Food is probably the most important commodity that the Venezuelan people need. The United States, along with regional partners, like Colombia and Brazil, have the capacity to remedy the situation by sending large and continuous quantities of food and other provisions to the people of Venezuela. Obviously, the Maduro regime will deny access to its territory, or it would simply seek to control the flow of Western aid into Venezuela. Yet, any humanitarian endeavor would fail if the United States allowed for the current regime in Caracas to control the flow of supplies. As we’ve seen with similar humanitarian missions, like those we undertook in Somalia in 1992-93, if those in power control the delivery of aid, the aid becomes yet another weapon that the regime will use in its war on its own people.
The United States should marshal its South American allies and, together, simply flood Venezuela with food and other aid–any non-violent commodity that the people would need to survive–and keep doing it until the people’s suffering has stopped. Imagine a Berlin Airlift-type mission to deliver goods and supplies throughout the major population centers of the country. Overflights conducted by American military planes dropping supplies, or Colombian or Brazilian planes doing the same, would have an incredible effect on the political situation in Venezuela. It’s important to stress here that I am not talking about using the usual humanitarian methods (civilian agencies, such as USAID). I am specifically talking about militarizing the endeavor; daring the Venezuelan regime to shoot at American military planes dropping aid. Plus, the sight of American military planes delivering much-needed humanitarian aid throughout the country would serve larger U.S. foreign policy objectives in Venezuela.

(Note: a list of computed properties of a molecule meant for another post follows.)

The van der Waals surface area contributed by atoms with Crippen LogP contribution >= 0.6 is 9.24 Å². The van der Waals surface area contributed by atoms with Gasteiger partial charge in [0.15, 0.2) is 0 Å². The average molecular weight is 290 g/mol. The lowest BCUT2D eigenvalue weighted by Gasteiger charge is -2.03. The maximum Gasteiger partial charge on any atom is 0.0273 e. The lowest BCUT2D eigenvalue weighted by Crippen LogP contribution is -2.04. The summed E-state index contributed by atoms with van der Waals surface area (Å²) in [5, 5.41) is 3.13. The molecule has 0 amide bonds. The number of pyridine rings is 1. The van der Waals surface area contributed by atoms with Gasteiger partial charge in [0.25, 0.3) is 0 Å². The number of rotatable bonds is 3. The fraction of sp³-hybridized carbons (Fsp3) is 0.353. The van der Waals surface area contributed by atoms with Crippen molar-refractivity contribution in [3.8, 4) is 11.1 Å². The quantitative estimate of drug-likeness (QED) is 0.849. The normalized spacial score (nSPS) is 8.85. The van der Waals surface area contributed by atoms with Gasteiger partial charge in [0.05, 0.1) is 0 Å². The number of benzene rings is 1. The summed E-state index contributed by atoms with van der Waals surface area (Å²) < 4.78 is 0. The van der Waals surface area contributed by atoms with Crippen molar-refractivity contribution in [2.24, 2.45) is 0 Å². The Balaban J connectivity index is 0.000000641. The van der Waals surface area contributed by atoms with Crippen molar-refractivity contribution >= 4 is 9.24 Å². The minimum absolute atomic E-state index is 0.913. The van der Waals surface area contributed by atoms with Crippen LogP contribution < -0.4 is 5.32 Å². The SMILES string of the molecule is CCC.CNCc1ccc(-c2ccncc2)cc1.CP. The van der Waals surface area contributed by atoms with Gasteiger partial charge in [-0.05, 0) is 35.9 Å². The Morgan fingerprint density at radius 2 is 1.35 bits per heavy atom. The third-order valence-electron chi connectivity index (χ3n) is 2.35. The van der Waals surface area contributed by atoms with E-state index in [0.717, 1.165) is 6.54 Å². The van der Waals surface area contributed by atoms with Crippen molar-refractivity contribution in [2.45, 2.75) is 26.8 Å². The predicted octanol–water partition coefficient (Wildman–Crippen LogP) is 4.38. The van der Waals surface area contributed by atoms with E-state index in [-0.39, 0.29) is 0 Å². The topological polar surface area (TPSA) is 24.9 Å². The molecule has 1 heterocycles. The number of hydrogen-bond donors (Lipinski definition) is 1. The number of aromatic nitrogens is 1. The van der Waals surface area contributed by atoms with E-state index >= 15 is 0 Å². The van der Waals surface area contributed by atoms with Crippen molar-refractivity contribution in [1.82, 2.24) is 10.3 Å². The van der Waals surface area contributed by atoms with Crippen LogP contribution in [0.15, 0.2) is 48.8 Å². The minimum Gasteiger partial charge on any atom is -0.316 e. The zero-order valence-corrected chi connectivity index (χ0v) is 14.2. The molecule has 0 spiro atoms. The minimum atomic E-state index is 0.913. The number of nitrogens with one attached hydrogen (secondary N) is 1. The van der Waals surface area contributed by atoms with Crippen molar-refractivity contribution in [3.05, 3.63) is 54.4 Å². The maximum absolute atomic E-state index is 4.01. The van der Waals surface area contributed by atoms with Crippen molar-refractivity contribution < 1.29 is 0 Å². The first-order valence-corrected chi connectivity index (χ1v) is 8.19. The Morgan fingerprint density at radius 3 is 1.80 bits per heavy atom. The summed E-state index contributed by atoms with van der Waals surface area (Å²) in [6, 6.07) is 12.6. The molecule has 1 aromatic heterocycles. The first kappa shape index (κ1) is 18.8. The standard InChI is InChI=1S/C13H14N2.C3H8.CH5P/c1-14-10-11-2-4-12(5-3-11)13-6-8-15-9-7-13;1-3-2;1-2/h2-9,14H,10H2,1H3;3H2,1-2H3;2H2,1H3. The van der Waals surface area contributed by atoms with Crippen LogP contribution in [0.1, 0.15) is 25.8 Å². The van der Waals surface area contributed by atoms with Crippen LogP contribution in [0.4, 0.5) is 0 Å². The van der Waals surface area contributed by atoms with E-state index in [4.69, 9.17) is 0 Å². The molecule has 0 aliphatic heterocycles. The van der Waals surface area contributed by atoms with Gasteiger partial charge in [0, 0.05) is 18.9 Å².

First, it would undermine the regime, by illustrating two points: a) they have no discernible control over their airspace, and b) the people would see that it was American planes and goods being dropped to them in their moment of suffering. These acts would go a long way in healing the wounds that exist between Venezuela and the United States.
Second, it would stabilize the situation in Venezuela. Right now, uncontrolled migration flows and mindless aggression from Venezuela are the biggest threats to the United States and Latin America. Further, the more unstable Venezuela is, the more of a home to criminal and terrorist elements it becomes. We know that several high-ranking political and military leaders in Caracas are heavily involved in the international narcotics trade; we know that rogue states, such as Cuba and Iran, have deep ties–that are growing–with Venezuela’s corrupt government. We also know that failed states often become the home of drug cartels and terror cells.